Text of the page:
The Texas Education Code outlines the creation and administration of the School-To-Work Transition Program, which is designed to provide students with the skills necessary for successful transition from school to work. The program includes career awareness and counseling, integration of academic and vocational education, work-based learning, and connecting activities. The statute mandates the development of partnerships between schools, businesses, and community stakeholders to facilitate the transition of students into the workforce.
Section 29.183 of the Texas Education Code specifies the powers and duties of the TEA in relation to the School-To-Work Transition Program. This includes providing technical assistance to local programs, developing a statewide plan for school-to-work transition, and coordinating with other agencies to ensure program effectiveness. The TEA is also responsible for disseminating information about the program and monitoring its outcomes.
The Texas Labor Code sets forth the conditions under which children may be employed in the state. It includes provisions for the issuance of age certificates, permissible work hours, and prohibited occupations for minors. While the STW program may involve on-site learning experiences, this statute would need to be considered to ensure that the employment of students complies with state labor laws, particularly if students are deemed employees under the FLSA.
Section 51.003 of the Texas Labor Code outlines exceptions to the general rules regarding the employment of children. These exceptions may include certain types of educational or training programs, which could potentially apply to students participating in the STW program. The statute allows for flexibility in the application of labor laws to accommodate the unique nature of educational work-based learning experiences.
The School-to-Work Opportunities Act of 1994 (Public Law 103-239) was enacted to develop a national framework for states and localities to create school-to-work systems. Key components of the Act include work-based learning, school-based learning, and connecting activities. The Act encourages partnerships between businesses, schools, and local governments to provide students with productive work experiences that are directly linked to academic and occupational learning. The goal is to prepare young people for high-skill, high-wage jobs or further education. The Act provides funding for states and localities to develop and implement these systems, with an emphasis on serving all students, including those who are at risk of dropping out of school or who are in need of greater educational opportunities.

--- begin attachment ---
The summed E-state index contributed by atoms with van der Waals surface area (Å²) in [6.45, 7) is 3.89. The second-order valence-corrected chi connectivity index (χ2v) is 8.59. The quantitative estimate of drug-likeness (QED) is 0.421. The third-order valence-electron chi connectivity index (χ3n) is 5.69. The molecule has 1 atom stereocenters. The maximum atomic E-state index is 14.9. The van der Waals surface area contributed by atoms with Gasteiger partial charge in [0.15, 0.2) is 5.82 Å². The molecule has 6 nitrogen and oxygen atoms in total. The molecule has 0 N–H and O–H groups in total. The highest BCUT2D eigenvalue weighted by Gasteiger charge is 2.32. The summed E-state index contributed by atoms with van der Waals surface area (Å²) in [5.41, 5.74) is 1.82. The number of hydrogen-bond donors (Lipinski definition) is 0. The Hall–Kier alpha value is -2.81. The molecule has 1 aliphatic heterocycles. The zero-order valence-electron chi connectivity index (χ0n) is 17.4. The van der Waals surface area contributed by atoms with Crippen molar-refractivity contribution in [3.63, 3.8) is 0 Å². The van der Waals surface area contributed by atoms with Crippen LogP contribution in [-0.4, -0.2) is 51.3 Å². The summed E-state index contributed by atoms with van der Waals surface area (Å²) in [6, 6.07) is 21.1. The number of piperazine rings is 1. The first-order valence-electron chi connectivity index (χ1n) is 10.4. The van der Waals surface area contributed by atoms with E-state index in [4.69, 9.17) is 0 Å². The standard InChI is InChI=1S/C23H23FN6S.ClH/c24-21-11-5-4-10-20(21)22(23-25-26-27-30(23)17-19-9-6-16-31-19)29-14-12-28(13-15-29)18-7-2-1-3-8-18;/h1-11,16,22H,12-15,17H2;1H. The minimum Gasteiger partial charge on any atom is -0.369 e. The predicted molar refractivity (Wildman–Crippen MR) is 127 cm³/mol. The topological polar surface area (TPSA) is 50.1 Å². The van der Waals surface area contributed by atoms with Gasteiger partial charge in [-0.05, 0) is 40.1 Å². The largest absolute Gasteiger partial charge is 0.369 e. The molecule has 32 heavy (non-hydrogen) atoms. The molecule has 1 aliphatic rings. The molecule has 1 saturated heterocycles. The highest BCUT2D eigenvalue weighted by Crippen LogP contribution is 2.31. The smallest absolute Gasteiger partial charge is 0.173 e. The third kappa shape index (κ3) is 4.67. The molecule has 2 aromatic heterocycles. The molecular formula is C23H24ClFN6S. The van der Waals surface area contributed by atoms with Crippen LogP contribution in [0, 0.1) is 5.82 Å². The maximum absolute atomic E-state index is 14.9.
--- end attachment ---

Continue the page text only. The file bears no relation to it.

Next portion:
The Fair Labor Standards Act (29 U.S.C. § 201 et seq.) establishes minimum wage, overtime pay, recordkeeping, and youth employment standards affecting employees in the private sector and in federal, state, and local governments. Under the FLSA, there are specific criteria to determine if a trainee or student is considered an employee. Generally, if the training is for the benefit of the trainees or students, if they do not displace regular employees, and if the employer derives no immediate advantage from the activities of the trainees or students (and on occasion operations may actually be impeded), the trainees or students will not be considered employees under the FLSA. Additionally, if the trainees or students are not necessarily entitled to a job at the conclusion of the training period and are aware that they are not entitled to wages for the time spent in training, they may not be considered employees. This is particularly relevant for STW participants, as it affects whether they are entitled to compensation during their training.